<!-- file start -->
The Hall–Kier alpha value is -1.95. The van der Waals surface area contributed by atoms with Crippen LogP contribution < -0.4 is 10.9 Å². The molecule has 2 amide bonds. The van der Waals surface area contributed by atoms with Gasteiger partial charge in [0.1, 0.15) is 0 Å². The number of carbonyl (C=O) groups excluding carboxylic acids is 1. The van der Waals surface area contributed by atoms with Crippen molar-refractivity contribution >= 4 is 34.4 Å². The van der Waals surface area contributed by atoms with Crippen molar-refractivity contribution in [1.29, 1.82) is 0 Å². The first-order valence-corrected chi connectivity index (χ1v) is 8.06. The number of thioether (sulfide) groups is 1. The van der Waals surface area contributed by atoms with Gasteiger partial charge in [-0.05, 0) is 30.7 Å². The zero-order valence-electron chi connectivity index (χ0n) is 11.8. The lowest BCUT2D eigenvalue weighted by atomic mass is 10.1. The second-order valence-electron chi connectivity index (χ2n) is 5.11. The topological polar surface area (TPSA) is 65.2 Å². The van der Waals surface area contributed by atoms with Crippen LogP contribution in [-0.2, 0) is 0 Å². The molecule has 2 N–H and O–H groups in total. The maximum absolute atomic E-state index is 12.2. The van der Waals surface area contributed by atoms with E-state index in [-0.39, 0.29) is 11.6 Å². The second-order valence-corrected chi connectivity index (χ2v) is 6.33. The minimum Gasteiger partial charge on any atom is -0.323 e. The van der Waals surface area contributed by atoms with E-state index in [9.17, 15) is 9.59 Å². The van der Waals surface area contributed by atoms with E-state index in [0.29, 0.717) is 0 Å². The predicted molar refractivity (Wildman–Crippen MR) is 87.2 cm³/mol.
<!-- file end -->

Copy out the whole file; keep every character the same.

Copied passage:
The Hall–Kier alpha value is -1.95. The van der Waals surface area contributed by atoms with Crippen LogP contribution < -0.4 is 10.9 Å². The molecule has 2 amide bonds. The van der Waals surface area contributed by atoms with Gasteiger partial charge in [0.1, 0.15) is 0 Å². The number of carbonyl (C=O) groups excluding carboxylic acids is 1. The van der Waals surface area contributed by atoms with Crippen molar-refractivity contribution >= 4 is 34.4 Å². The van der Waals surface area contributed by atoms with Crippen molar-refractivity contribution in [1.29, 1.82) is 0 Å². The first-order valence-corrected chi connectivity index (χ1v) is 8.06. The number of thioether (sulfide) groups is 1. The van der Waals surface area contributed by atoms with Gasteiger partial charge in [-0.05, 0) is 30.7 Å². The zero-order valence-electron chi connectivity index (χ0n) is 11.8. The lowest BCUT2D eigenvalue weighted by atomic mass is 10.1. The second-order valence-electron chi connectivity index (χ2n) is 5.11. The topological polar surface area (TPSA) is 65.2 Å². The van der Waals surface area contributed by atoms with Crippen LogP contribution in [-0.2, 0) is 0 Å². The molecule has 2 N–H and O–H groups in total. The maximum absolute atomic E-state index is 12.2. The van der Waals surface area contributed by atoms with E-state index in [-0.39, 0.29) is 11.6 Å². The second-order valence-corrected chi connectivity index (χ2v) is 6.33. The minimum Gasteiger partial charge on any atom is -0.323 e. The van der Waals surface area contributed by atoms with E-state index in [9.17, 15) is 9.59 Å². The van der Waals surface area contributed by atoms with E-state index in [0.29, 0.717) is 0 Å². The predicted molar refractivity (Wildman–Crippen MR) is 87.2 cm³/mol.